UCSF sci­en­tist rolls out a new blue­print for pro­gram­ming T cells, the 2.0 way

Wen­dell Lim

While an­a­lysts de­bate about whether or not the FDA will be will­ing to hand out the first CAR-T ap­proval to Kite, the sci­en­tists in this bur­geon­ing field have been la­bor­ing in the lab on next-gen T cell ther­a­py mod­els that have a lot more built-in safe­ty and ef­fi­ca­cy fea­tures. One of the top cell ther­a­py en­gi­neers is Wen­dell Lim at UC San Fran­cis­co, the sci­en­tif­ic founder of Cell De­sign Labs. And he’s just come out with a new pa­per on his work fea­tur­ing some of the cool new tech­nolo­gies that he’s been us­ing on T cells 2.0.

The Howard Hugh­es Med­ical In­sti­tute in­ves­ti­ga­tor has his sights set on a very high bar. Build­ing on ear­li­er work on syn­thet­ic Notch (syn­Notch) — where he tin­kered with the Notch sen­sor so it could pro­gram a cell ther­a­py to go af­ter a par­tic­u­lar can­cer cell tar­get and then is­sue in­struc­tions to turn genes on or off — Lim be­lieves you can use syn­Notch to es­sen­tial­ly cre­ate a cell bot that can be mus­tered in­to armies of pa­trolling ther­a­peu­tics.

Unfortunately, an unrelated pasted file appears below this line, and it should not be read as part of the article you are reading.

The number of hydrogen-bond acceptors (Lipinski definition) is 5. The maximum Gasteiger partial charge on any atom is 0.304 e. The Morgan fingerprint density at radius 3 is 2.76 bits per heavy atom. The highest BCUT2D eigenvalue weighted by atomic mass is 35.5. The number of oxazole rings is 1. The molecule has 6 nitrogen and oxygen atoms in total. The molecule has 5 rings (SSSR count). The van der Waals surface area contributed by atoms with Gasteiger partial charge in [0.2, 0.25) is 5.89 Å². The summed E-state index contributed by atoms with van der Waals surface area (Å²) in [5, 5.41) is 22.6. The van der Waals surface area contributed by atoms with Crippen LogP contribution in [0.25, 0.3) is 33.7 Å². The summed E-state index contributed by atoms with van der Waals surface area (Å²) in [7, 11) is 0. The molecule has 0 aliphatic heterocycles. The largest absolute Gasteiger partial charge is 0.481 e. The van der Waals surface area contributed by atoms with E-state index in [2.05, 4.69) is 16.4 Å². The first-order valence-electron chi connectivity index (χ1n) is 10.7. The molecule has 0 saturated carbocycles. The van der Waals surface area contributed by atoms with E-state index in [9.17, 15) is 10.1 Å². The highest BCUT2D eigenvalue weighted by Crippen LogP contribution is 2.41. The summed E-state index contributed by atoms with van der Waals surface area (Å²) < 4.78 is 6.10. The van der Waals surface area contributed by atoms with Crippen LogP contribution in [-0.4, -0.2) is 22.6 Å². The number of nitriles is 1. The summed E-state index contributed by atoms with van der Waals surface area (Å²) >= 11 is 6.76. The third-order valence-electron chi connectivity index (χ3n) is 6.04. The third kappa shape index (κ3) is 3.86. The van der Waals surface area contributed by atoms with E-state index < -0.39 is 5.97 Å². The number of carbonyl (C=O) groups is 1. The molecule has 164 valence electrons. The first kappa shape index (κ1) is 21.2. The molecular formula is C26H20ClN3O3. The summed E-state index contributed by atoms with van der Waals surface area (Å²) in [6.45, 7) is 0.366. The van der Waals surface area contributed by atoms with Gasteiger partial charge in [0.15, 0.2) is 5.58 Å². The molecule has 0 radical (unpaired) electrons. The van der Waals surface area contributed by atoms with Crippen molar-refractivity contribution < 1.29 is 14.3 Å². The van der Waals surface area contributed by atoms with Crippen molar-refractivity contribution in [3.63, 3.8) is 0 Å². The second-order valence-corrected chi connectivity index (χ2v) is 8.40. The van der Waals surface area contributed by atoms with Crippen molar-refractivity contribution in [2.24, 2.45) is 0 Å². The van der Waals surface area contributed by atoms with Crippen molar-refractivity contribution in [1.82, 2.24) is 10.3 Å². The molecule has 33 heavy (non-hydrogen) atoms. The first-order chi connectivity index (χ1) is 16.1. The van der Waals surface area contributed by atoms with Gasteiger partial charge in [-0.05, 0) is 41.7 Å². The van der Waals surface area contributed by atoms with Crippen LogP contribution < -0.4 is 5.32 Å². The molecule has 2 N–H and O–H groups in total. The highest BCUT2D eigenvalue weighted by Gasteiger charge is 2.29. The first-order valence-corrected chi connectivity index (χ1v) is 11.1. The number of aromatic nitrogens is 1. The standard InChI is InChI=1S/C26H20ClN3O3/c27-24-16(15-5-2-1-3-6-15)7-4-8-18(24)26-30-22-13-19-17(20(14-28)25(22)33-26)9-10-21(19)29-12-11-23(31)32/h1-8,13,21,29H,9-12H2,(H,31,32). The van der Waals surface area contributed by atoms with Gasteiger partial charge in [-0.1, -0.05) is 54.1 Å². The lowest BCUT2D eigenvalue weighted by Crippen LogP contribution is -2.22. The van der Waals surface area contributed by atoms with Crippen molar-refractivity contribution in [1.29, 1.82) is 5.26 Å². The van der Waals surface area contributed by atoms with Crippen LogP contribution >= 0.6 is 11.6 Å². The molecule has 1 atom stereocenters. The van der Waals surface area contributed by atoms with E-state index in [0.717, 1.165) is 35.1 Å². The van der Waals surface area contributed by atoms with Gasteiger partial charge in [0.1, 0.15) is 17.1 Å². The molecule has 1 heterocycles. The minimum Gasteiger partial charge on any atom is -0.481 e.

In what amounts to de­vel­op­ing liv­ing mi­cro de­vices, Lim be­lieves the tech­nol­o­gy can be used to pro­gram T cells to pro­duce check­point in­hibitors, bis­pe­cif­ic an­ti­bod­ies and cus­tomiz­able cy­tokines, among oth­er things. And it can al­so all be in­te­grat­ed in­to CAR-T with a sui­cide switch.

“The way I view the last cou­ple of years and months” of CAR-T work, says Cell De­sign CEO and co-founder Bri­an At­wood, “these are a first-gen­er­a­tion cruise mis­sile. They went to an ad­dress and blew up. The prod­ucts in the clin­ic to­day are pret­ty crude. For ALL and CLL pa­tients, they’re pret­ty amaz­ing, but there’s no con­trol­la­bil­i­ty. That’s Wen­dell’s thing.”

True, it’s all pre­clin­i­cal right now, in­volv­ing mouse mod­els. But Cell De­sign has al­ready signed up Kite as a part­ner and an in­vestor, work­ing on an on/off switch for CAR-T, which would have a ma­jor im­pact on safe­ty, rein­ing them in if they start to run out of con­trol.

“I think that’s a re­al­ly im­por­tant thing,” Lim tells me, “en­hanc­ing T cell func­tion” and mov­ing be­yond the rel­a­tive­ly lim­it­ed ap­pli­ca­tions of to­day’s CAR-T ther­a­pies now in late-stage de­vel­op­ment.

Lim says he’s been work­ing on a sys­tem­at­ic tool kit to en­gi­neer what a cell sens­es and re­sponds to. And if he can be­gin to ap­ply what he’s done in mice to hu­mans, re­pro­gram­ming cells could be­come a rad­i­cal new ap­proach for can­cer as well as au­toim­mune dis­eases.